There are some important reflections on racism, representation, feminism and knitting in this video produced by PomPom Knits.
This Ravelry group set up by Sahara Briscoe is “is a global platform to showcase the knitted and crocheted patterns of underrepresented designers of African Descent throughout the Diaspora, and to foster productive dialogues between crafters and designers.” Check it out.
Reni Eddo-Lodge’s fantastic book Why I’m No Longer Talking To White People About Race is not about knitting, but it gives vital context to conversations about inclusion and diversity.
9 thoughts on “Listening for Change: on #diversknitty”
There are black knitters out there but we need to let people know we enjoy knitting and love it.Knitting has no color but it is enjoying the understanding of using your hands to create something beautiful
Thank you for weighing in here. I agree that what we have in common as knitters is the enjoyment of creation and making something beautiful, and that knitting is not inherently and of itself connected with any specific racial identity. However as to the idea that “knitting has no color”, I have to carefully disagree and would like to respectfully invite you to think about who that notion protects and comforts. What I’m seeing and hearing from non-white knitters is that knitting spaces and the industry are largely dominated by white people. This situation leaves people of colour who are makers and crafters feeling unrepresented and marginalised, and it’s self-perpetuating… as long as the craft industry fails to feature leadership by, and representation of, people of colour, it will continue to be a very colour-coded space: a white space. Although it is uncomfortable for white people to think about our own identities in racialised terms, we need to learn to see colour, to be able to talk about it, to be able to see the privileges that come with being white and – most importantly – to be able to listen when people of colour say that race plays a part in how they feel in our knitting spaces. Does that make sense? I honestly mean no disrespect in my response to you, and if you’d prefer to email about it to discuss further, you can reach me at knitsonik [at] outlook [dot] com.
I love your post and I totally agree. We also need to teach our children that regardless of race, religion, sexual orientation, employment status, where you live, health issues, or even the football team you follow, we are ALL the same and we ALL bring our own unique qualities to WHATEVER we decide to do.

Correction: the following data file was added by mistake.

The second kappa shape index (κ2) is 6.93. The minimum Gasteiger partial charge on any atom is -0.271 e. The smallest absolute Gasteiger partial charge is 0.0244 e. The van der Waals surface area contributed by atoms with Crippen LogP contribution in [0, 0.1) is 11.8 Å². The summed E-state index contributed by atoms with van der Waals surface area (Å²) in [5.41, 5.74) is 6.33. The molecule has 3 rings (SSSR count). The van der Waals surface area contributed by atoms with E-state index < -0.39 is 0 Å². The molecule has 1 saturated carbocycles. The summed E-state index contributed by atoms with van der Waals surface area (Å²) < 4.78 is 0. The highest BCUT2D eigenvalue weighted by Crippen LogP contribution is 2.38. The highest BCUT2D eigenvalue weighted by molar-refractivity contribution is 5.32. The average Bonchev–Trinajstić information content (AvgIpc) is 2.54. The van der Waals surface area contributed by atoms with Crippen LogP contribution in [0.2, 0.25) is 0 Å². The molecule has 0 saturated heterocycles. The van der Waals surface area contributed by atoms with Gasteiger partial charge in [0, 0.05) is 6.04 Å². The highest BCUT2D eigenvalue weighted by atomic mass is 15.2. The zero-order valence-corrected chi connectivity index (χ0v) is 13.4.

Great post, and thanks for the links to follow up with. I live in a little town in North Carolina which is still very segregated. Of all the downtown businesses, the one I am most likely to see women of color shopping at is our local yarn shopâ€”and I think thatâ€™s because our LYS owner is also thinking about and acting on these themes. But we can all always do better!
Hello from Japan,
The more we see such a thoughtful and appropriate action for diversity, the more I am sent back to my identity which I normally be able to be unconscious in my small racially closed environment. I am â€œYellowâ€ colored Asian person and I donâ€™t know how other Asian countries knitters feel about it, but I do have had concerns about Japanese knitting and crochet worldâ€™s white domination. I am working with the biggest handcraft publishing company in this country so I actually talked about my concerns with my good editors and suggested about a change in need in global aspect, however I feel always it is like water off a duckâ€™s back. I want to insist that it is not their fault. It doesnâ€™t depend on their individual understandings and wills but on a historic and characteristic cultural background of this country. We have been educated since I donâ€™t know when that Occidental beauty is the gold standard, and we have accepted and admired it long since. I even feel that it was Occidentals who have found Asian beauty ( I am thinking about Asian models in high fashion for example) but not yet in handcraft world. That standard is deeply implanted at the bottom of Japanese aesthetic norm. There are knit/crochet designers like michiyo who usually strictly try to use Asian models in her book, but for greater part of knitty domestic publications this country is dominated by white models. (I can say also absolutely NO black models here, their beauty is way too â€œalienâ€ for Japanese ) While its root has been strongly impregnated where we even cannot see, it is not easy to find then try to dig.
Global knitting community opened my eyes, and I am so pleased that now I can see our situation from outside. We are so, so behind for this subject, but while you are living in Japan as Japanese in Japanese language, it is really difficult to see. Because as long as we stay within this country, we even donâ€™t notice we are in the â€œcoloredâ€ segment globally. I am always looking for efficient and functional strategy for it(because if I fail as method it is so easily ignored and rejected) to be able to reach an open ear one day.
Thank you so much for this amazing, insightful and reflective comment; I really appreciate your taking the time to comment. It is amazing to hear you speaking so thoughtfully to issues of race and representation in your own country. Your reflections on how Occidental beauty (i.e. White and Western) has been internalised as the “gold standard” of beauty in Japan are heartbreaking and speak to the dominance, insidiousness and violence of White Supremacy. As you say, it’s not about individual attitudes… rather, it’s about large, structural, global, cultural forces, and how deeply they work on our psyches. I wonder if a culture of self-publishing from thoughtful knitwear designers celebrating Japanese identity and heritage might help to challenge the industry norms?
Thank you for such a thoughtful and thorough post. We need to hear the experiences of all people…not just the privileged ones at the center of things. This seems to me to be at the core of our humanity…we must be able to listen to and include each other in order to understand each other and ourselves. Society and communities, after all, are not pie, with a limited number of â€˜slicesâ€™ just for those with privilege. There is room in this world for everyone to participate….and it is my firm belief that a diversity of voices, perspectives, and experiences enriches us all. It is only when we exclude the perspectives of others, whether intentionally or by privileged omission, that we are diminished. Knitting is a good place to begin.
I love you so much – great post xxx